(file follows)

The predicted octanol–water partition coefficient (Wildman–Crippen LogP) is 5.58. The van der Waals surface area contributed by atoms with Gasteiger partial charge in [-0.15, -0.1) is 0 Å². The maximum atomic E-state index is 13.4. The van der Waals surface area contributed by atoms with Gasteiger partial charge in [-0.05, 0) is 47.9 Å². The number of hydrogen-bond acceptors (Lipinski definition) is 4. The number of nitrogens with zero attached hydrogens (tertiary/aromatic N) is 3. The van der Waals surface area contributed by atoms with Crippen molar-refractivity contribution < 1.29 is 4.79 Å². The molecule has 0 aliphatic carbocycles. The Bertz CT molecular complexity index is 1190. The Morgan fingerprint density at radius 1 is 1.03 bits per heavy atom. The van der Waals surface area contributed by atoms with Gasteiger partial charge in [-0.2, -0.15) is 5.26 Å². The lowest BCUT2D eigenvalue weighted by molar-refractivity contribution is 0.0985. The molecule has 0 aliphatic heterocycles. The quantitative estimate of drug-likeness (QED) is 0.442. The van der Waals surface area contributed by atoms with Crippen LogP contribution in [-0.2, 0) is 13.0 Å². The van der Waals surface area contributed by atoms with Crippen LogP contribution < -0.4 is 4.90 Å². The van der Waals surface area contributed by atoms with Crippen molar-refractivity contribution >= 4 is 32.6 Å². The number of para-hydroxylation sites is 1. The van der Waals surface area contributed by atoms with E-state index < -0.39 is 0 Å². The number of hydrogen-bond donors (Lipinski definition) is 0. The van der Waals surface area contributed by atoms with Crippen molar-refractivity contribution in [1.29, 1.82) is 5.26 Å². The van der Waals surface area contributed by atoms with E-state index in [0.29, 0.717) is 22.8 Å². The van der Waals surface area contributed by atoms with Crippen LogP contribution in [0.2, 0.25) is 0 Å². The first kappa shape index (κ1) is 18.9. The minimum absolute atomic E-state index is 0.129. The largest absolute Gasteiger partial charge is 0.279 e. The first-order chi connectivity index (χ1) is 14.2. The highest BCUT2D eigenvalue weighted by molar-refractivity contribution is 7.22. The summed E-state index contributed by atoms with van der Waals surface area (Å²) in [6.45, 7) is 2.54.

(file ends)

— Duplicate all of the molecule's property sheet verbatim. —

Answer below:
The predicted octanol–water partition coefficient (Wildman–Crippen LogP) is 5.58. The van der Waals surface area contributed by atoms with Gasteiger partial charge in [-0.15, -0.1) is 0 Å². The maximum atomic E-state index is 13.4. The van der Waals surface area contributed by atoms with Gasteiger partial charge in [-0.05, 0) is 47.9 Å². The number of hydrogen-bond acceptors (Lipinski definition) is 4. The number of nitrogens with zero attached hydrogens (tertiary/aromatic N) is 3. The van der Waals surface area contributed by atoms with Crippen molar-refractivity contribution < 1.29 is 4.79 Å². The molecule has 0 aliphatic carbocycles. The Bertz CT molecular complexity index is 1190. The Morgan fingerprint density at radius 1 is 1.03 bits per heavy atom. The van der Waals surface area contributed by atoms with Gasteiger partial charge in [-0.2, -0.15) is 5.26 Å². The lowest BCUT2D eigenvalue weighted by molar-refractivity contribution is 0.0985. The molecule has 0 aliphatic heterocycles. The quantitative estimate of drug-likeness (QED) is 0.442. The van der Waals surface area contributed by atoms with Crippen LogP contribution in [-0.2, 0) is 13.0 Å². The van der Waals surface area contributed by atoms with Crippen LogP contribution < -0.4 is 4.90 Å². The van der Waals surface area contributed by atoms with Crippen molar-refractivity contribution >= 4 is 32.6 Å². The number of para-hydroxylation sites is 1. The van der Waals surface area contributed by atoms with E-state index < -0.39 is 0 Å². The number of hydrogen-bond donors (Lipinski definition) is 0. The van der Waals surface area contributed by atoms with Crippen molar-refractivity contribution in [1.29, 1.82) is 5.26 Å². The van der Waals surface area contributed by atoms with E-state index in [0.29, 0.717) is 22.8 Å². The van der Waals surface area contributed by atoms with Crippen LogP contribution in [0.2, 0.25) is 0 Å². The first kappa shape index (κ1) is 18.9. The minimum absolute atomic E-state index is 0.129. The largest absolute Gasteiger partial charge is 0.279 e. The first-order chi connectivity index (χ1) is 14.2. The highest BCUT2D eigenvalue weighted by molar-refractivity contribution is 7.22. The summed E-state index contributed by atoms with van der Waals surface area (Å²) in [6.45, 7) is 2.54.